William Assanvo writes about one aspect of the Multistakeholder Diplomacy Research undertaken under the auspices of the DiploFoundation with the support of the Global Knowledge Partnership.
Written just before WSIS 2005, Petru Dumitriu takes us through an accounted journey of the WSIS process from 2003 in Geneva to the preparatory stages of the Tunis Summit in 2005.
Victor Shale's paper refers to a specific time period: the post-Cold War period which brought about new forms of conflicts, and high levels of terrorism.
The Internet for the first time entirely made possible the fulfillment of the Article 19 of the Universal Declaration – “Everyone has the right to freedom of opinion and expression; this right includes freedom to hold opinions without interference and to seek, receive and impart information and...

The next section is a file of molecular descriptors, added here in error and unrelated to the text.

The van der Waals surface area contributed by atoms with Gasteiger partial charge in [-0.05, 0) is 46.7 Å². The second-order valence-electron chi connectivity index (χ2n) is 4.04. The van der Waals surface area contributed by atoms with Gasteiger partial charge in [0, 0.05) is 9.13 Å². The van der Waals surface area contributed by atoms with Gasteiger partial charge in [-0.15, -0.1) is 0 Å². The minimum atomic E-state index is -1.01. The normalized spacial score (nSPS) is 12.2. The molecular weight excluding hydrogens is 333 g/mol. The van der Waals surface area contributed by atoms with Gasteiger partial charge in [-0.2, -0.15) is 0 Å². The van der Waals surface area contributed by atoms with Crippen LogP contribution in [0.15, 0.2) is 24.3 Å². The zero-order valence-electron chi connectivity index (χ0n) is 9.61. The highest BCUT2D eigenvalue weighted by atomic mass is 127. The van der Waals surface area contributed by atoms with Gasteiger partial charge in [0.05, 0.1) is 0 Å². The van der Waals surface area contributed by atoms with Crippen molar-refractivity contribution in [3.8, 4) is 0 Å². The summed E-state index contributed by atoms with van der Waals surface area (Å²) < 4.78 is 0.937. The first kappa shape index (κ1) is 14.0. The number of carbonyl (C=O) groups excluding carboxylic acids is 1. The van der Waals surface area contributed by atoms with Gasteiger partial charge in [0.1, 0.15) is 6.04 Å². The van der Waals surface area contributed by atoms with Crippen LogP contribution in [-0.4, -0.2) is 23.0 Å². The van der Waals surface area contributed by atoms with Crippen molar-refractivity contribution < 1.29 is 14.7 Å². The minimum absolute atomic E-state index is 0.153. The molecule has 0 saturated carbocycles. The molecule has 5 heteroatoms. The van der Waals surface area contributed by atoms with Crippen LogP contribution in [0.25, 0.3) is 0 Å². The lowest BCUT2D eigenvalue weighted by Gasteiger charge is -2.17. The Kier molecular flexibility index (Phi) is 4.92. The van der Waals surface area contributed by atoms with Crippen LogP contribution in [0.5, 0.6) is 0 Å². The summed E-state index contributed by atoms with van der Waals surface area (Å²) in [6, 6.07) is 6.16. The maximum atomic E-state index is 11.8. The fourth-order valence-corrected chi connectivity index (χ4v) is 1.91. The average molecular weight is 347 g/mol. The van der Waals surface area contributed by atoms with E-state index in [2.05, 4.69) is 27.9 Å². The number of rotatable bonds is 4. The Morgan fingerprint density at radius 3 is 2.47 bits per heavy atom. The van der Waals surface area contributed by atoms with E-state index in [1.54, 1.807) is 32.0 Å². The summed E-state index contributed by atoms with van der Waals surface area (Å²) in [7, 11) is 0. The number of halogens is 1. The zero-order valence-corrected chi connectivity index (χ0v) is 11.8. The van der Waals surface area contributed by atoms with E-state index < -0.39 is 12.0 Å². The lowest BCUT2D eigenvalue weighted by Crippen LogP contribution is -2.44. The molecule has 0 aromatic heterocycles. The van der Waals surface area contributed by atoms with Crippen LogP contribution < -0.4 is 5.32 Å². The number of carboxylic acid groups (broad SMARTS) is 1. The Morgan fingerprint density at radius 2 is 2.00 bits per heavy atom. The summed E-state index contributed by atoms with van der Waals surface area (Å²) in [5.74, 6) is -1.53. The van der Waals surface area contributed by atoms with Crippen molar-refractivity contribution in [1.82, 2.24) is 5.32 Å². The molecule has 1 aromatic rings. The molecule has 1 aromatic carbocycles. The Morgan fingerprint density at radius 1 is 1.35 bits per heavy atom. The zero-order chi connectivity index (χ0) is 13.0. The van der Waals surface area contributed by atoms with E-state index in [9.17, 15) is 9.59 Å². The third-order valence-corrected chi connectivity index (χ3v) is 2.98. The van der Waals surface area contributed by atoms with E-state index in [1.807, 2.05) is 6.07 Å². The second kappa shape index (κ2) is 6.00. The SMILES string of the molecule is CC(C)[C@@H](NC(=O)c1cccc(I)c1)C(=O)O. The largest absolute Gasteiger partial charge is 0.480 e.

Raymond Saner addresses the growing influence non state actors are having on policy dialogue and policy negotiations in international development.
In this paper, Derrick Cogburn outlines a vision for multistakeholder democratic participation in global information and communication policy processes.
The following is a list of reflections derived from the International Conference on Multistakeholder Diplomacy, held in Malta ,11-13 February, 2005. The Salina Bay Conclusions were an official statement delivered by Ambassador Saviour F.
Olesya Grech investigates the impact of information and communication technologies on the conduct of modern diplomacy. Traditional methods of diplomacy are being substituted by new ones, greatly influenced by the Internet.
Communication between information technologists and their clients – including diplomats - does not work as well as it should. We know that information technology has become ubiquitous.